Investing at a time of negative real interest rates
The market environment is beginning to brighten thanks to the start of COVID-19 vaccination campaigns, and optimism in the stock markets is growing. But even if the economy recovers over the course of the year, there is no prospect of a significant rise in interest rates. Conservative fixed-income assets are among the losers in this world of negative real rates of return. But where are the winners?
The coronavirus crisis has hit the economy and the capital markets hard. An even more severe collapse was averted only thanks to decisive monetary and fiscal policy action around the globe. Gradually, emergency measures to stem the crisis are being replaced by measures to stimulate growth, with major central banks going ever further down the path of quantitative easing. A question that is often raised in this context is what makes a central bank strategy ‘appropriate’. After all, support measures such as bond purchases, interest-rate cuts and long-term refinancing operations were adopted in an environment of persistently low inflation. Against this backdrop, economists have been discussing for a long time whether fixed inflation targets are still suitable as a guideline for monetary policy. This discussion is not limited to the technical adjustment of inflation targets but also looks at matters such as higher employment, the distribution of wealth and environmental aspects. If inflationary pressure remains absent in the foreseeable future, what should monetary policy be guided by?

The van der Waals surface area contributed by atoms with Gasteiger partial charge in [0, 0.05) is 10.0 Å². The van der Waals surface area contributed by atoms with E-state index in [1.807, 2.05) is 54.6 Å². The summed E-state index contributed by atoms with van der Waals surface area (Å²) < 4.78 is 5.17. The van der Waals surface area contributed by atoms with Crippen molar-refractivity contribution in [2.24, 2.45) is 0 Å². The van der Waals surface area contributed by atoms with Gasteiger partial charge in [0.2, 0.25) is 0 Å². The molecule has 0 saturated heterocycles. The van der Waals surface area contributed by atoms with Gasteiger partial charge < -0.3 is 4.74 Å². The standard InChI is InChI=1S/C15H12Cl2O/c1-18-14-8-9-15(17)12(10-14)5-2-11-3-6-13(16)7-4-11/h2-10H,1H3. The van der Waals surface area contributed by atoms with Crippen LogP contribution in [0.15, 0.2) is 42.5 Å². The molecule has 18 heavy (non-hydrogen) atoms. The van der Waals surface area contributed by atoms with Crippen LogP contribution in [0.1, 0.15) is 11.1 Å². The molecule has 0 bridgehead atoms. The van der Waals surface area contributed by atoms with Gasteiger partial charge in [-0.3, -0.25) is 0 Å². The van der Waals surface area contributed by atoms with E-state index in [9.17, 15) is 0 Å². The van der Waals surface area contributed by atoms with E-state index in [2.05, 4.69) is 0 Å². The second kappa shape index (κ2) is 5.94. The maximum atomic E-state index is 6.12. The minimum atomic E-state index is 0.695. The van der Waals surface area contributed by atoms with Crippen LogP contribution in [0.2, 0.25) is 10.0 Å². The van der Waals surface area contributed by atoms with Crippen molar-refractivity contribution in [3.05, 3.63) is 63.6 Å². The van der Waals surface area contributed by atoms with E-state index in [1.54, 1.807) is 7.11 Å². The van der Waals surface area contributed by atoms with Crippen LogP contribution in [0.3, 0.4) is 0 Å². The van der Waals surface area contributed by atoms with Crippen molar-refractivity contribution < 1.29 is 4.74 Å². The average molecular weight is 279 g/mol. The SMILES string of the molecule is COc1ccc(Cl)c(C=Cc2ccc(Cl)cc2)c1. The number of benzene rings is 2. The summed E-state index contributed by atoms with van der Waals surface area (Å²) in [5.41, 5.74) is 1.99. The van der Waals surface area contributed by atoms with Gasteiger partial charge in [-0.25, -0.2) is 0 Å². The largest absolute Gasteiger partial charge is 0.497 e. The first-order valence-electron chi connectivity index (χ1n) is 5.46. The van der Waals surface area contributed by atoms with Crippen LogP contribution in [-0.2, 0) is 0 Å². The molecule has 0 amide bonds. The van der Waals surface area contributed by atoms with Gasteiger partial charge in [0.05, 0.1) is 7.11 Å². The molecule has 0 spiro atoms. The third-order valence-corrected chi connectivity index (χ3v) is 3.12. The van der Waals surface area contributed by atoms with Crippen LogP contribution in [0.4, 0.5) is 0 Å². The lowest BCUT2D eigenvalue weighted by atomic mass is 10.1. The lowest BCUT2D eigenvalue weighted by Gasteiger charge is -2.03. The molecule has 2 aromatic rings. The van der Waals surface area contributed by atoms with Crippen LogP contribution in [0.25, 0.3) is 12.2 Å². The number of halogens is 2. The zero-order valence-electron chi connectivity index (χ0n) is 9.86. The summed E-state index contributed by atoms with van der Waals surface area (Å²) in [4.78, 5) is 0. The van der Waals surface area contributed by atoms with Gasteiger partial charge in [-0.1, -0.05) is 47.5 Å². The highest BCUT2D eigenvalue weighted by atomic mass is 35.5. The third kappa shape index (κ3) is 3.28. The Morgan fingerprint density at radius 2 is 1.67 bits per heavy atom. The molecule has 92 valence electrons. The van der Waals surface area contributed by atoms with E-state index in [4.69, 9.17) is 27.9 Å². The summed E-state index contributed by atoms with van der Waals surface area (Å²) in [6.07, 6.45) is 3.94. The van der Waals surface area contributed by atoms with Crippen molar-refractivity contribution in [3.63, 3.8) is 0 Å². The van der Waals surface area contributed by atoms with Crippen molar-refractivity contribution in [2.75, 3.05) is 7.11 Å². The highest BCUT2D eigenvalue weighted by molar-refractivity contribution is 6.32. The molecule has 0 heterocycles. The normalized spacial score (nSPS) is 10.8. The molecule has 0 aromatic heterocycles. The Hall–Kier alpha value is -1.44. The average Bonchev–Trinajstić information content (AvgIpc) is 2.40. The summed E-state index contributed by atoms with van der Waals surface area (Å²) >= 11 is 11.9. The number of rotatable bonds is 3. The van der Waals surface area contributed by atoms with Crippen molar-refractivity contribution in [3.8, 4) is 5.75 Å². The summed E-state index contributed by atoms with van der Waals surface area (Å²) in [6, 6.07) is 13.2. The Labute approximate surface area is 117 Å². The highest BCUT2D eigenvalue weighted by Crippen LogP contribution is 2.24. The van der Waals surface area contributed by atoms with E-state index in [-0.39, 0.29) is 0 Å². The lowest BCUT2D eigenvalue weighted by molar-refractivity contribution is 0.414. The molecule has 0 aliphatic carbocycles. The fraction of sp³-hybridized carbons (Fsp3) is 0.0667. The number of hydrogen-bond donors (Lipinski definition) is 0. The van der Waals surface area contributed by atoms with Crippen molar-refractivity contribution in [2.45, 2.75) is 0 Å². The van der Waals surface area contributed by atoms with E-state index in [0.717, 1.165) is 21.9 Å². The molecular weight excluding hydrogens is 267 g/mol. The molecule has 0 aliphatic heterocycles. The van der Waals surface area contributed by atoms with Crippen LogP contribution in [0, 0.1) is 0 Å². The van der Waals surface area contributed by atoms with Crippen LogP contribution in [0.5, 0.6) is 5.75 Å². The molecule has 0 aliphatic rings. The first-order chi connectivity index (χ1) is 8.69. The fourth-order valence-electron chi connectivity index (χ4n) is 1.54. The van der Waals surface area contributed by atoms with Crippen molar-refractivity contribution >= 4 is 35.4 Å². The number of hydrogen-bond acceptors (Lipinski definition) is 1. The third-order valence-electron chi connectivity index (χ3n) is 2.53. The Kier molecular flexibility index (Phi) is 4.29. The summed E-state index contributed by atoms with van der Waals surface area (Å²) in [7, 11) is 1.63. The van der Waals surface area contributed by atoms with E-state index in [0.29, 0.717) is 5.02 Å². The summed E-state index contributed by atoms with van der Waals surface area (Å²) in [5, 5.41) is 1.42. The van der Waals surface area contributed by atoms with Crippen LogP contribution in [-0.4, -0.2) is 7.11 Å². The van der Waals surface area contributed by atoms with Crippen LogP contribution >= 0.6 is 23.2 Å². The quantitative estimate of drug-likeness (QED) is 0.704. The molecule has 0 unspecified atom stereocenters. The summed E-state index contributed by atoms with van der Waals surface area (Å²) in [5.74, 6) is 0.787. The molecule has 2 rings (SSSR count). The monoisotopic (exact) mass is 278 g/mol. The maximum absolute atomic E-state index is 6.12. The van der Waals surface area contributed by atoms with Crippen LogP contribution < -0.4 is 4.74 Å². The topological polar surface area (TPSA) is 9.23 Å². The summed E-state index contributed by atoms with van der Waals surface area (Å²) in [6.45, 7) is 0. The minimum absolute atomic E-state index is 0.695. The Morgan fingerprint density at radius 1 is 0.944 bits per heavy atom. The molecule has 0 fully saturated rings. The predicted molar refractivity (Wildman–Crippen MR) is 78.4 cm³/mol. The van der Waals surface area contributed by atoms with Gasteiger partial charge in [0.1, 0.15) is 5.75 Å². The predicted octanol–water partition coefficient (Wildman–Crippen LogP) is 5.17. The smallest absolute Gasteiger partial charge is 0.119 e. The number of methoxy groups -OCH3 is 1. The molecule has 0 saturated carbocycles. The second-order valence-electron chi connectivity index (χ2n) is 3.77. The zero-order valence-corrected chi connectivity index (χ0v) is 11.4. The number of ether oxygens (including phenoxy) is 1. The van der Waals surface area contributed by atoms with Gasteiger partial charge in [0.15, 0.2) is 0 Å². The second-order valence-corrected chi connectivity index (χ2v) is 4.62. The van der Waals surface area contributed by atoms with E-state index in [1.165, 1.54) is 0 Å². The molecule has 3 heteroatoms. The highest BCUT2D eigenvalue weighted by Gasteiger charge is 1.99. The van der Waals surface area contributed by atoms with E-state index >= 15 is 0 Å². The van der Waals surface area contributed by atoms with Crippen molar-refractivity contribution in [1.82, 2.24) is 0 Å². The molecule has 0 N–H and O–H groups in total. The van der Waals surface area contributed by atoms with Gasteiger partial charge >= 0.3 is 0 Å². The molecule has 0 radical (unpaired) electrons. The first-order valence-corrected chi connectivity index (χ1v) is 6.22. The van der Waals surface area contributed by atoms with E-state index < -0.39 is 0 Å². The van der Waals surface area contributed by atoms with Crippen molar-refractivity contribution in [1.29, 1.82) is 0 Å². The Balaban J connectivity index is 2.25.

Central banks will make sure that interest rates stay low